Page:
Table 1A shows the mean serum levels of zeaxanthin or lutein in each monkey (1, 2, and 3: vehicle control; and 4, 5, and 6: P1 treated) before and during the supplementation period. Basal levels of serum lutein in all monkeys were approximately 10 times higher than those of zeaxanthin. Of the three P1-fed animals, monkey 4 appeared to be a nonresponder, showing insignificant change in serum zeaxanthin and lutein, whereas the other two (monkeys 5 and 6) showed highly significant increases (P < 0.005, t-test) in the serum level of zeaxanthin after P1 treatment. The serum lutein (possibly containing zeaxanthin metabolites) levels in monkeys 5 and 6 were also elevated (P < 0.01). Analysis of variance showed a significant (P < 0.05) effect of feeding P1 (the nonresponder included) on serum zeaxanthin and lutein levels over the vehicle control group. The serum levels of zeaxanthin and lutein (possibly containing zeaxanthin metabolites) before and after feeding of the P1 extract or vehicle were further grouped together and summarized in Table 1B
Table 2 depicts the zeaxanthin and the lutein contents in liver and spleen tissues of the monkeys. The liver showed the highest content of zeaxanthin and lutein, whereas the brains of all animals showed no detectable level of those carotenoids. In both liver and spleen, the lutein levels were consistently higher than those of zeaxanthin. Supplementation with P1 appeared to elevate tissue zeaxanthin in both tissues (liver and spleen). However, the differences in zeaxanthin or lutein between the treated and the control groups were not statistically significant in liver or spleen because of the large SD (P > 0.05). 
Zeaxanthin and lutein content in the maculae are tabulated in Table 3 . Monkeys fed with P1 showed elevated zeaxanthin level (approximately twofold when compared with the vehicle treated) in spite of a smaller area of tissue used for analysis (Table 3A) . There was a significant difference (P < 0.05) in the density (in nanograms per square millimeter) of zeaxanthin in the maculae in P1-treated versus the vehicle control animals. Although monkey 4 had a low serum zeaxanthin concentration (Table 1A) , the amount of zeaxanthin in its macula was the highest among all the animals given P1 (Table 3A) . Lutein levels (total amount) in the maculae of the monkeys treated with vehicle, P1, or normal diet were all comparable. Retinas taken from peripheral and equatorial regions of all three groups fed with P1, vehicle, or normal diet showed undetectable lutein or zeaxanthin (data not shown). In the vehicle-treated and the normal control maculae, the average ratios of zeaxanthin to lutein were approximately 1:2, whereas that of the P1-treated retinas was 1:1. Similar results were also obtained when Hammond’s exponential distribution equation of macular pigment 25 was used to correct the differences in the diameter of the trephines used for foveal sampling (Table 3B)
In this study, we noted a rapid and significant increase in zeaxanthin and lutein levels in the serum as well as a significant increase in zeaxanthin density in maculae of rhesus monkeys after dietary supplementation with a fraction of a lipid extract of F. lycii. Zeaxanthin contents in spleen and liver also ap-peared to increase, although the increase was not statistically significant. Our observation confirmed other studies 16 26 that suggested that serum zeaxanthin could be elevated by dietary supplementation. Our findings also suggest that there was a selective uptake of zeaxanthin in the macular tissue in these monkeys. Contrary to the studies in humans 27 and M. fascicularis, 28 which indicate a higher level of zeaxanthin than lutein in the central retina, we found that there was more lutein than zeaxanthin in the maculae in rhesus monkeys (M. mulatta), suggesting interspecies differences in macular zeaxanthin and lutein contents.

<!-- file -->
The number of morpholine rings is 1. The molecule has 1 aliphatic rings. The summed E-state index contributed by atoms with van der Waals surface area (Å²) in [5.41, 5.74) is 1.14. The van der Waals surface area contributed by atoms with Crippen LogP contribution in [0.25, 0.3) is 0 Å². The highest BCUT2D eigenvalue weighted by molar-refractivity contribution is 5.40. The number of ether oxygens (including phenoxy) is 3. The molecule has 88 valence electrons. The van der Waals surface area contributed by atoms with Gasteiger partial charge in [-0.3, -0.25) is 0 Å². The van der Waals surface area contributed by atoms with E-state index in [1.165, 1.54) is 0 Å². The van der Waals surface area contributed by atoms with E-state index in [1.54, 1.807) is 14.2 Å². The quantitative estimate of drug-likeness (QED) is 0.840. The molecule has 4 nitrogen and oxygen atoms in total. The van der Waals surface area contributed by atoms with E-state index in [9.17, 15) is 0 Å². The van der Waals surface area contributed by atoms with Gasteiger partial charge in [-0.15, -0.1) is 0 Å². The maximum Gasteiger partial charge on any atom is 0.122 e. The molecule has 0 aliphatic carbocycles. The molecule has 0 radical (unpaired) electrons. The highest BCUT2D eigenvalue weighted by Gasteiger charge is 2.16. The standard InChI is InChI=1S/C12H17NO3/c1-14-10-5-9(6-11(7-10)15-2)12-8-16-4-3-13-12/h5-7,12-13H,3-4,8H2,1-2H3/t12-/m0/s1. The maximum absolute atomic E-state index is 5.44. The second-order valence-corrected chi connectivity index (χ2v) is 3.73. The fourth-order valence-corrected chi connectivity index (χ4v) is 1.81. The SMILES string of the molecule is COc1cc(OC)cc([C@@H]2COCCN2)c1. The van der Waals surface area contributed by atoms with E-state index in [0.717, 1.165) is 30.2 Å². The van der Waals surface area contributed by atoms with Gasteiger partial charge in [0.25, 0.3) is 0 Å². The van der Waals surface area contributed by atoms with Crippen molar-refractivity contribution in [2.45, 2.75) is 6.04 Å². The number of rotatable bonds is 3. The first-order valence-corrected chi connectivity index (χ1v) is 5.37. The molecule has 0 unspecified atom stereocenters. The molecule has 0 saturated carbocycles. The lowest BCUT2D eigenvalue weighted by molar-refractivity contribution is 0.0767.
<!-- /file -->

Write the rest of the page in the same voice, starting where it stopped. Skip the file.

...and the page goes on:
Basal serum zeaxanthin and lutein levels in our rhesus monkeys were 10 and 3 times lower than those reported in M. fascicularis and S. sciureus, respectively. 17 It was unlikely that the low serum zeaxanthin and lutein levels in our rhesus monkeys were due to a difference in dietary carotenoid contents because analysis of monkey diet (including monkey chows and fruit supplement) showed a daily intake of 2.1 mg of total zeaxanthin and lutein in our vivarium, which was comparable to the monkey diet in the study by Snodderly et al. 26 Slifka et al. reported the combined zeaxanthin and lutein levels in the sera of different primates varied from nondetectable level in the golden lion tamarin to an average of 1017 ng/ml in the sooty mangabey with most of the animals having a level between 28 and 170 ng/ml. 18 The combined levels of zeaxanthin and lutein in our animals ranged from 26 to 47 ng/ml (mean, 35) and remained in the lower end of the spectrum reported by Slifka et al. Therefore, different primates may have varying ability to absorb and metabolize various carotenoids, resulting in differences in serum levels of these carotenoids. 
Contrary to the study by Snodderly et al. 26 showing no change in the concentration of serum lutein after supplementation of zeaxanthin to squirrel monkeys, we noted a significant increase in lutein levels in the serum after P1 supplementation. Because F. lycii has a very low content of lutein (less than 1%), it is an unlikely source of serum lutein. It is possible that zeaxanthin can be converted to lutein, but there is no evidence in the literature to suggest that zeaxanthin is converted into lutein in serum or retina, whereas the reverse has been proposed by Bone et al. 29 and Khachik et al. 30 However, lutein and other carotenoids are present in the monkey chows and daily fruits given to the animals. It is possible that zeaxanthin or other components in the P1 extract may enhance the absorption of lutein. It is also possible that there is a metabolite of zeaxanthin coeluting with lutein that cannot be separated by the present methodology.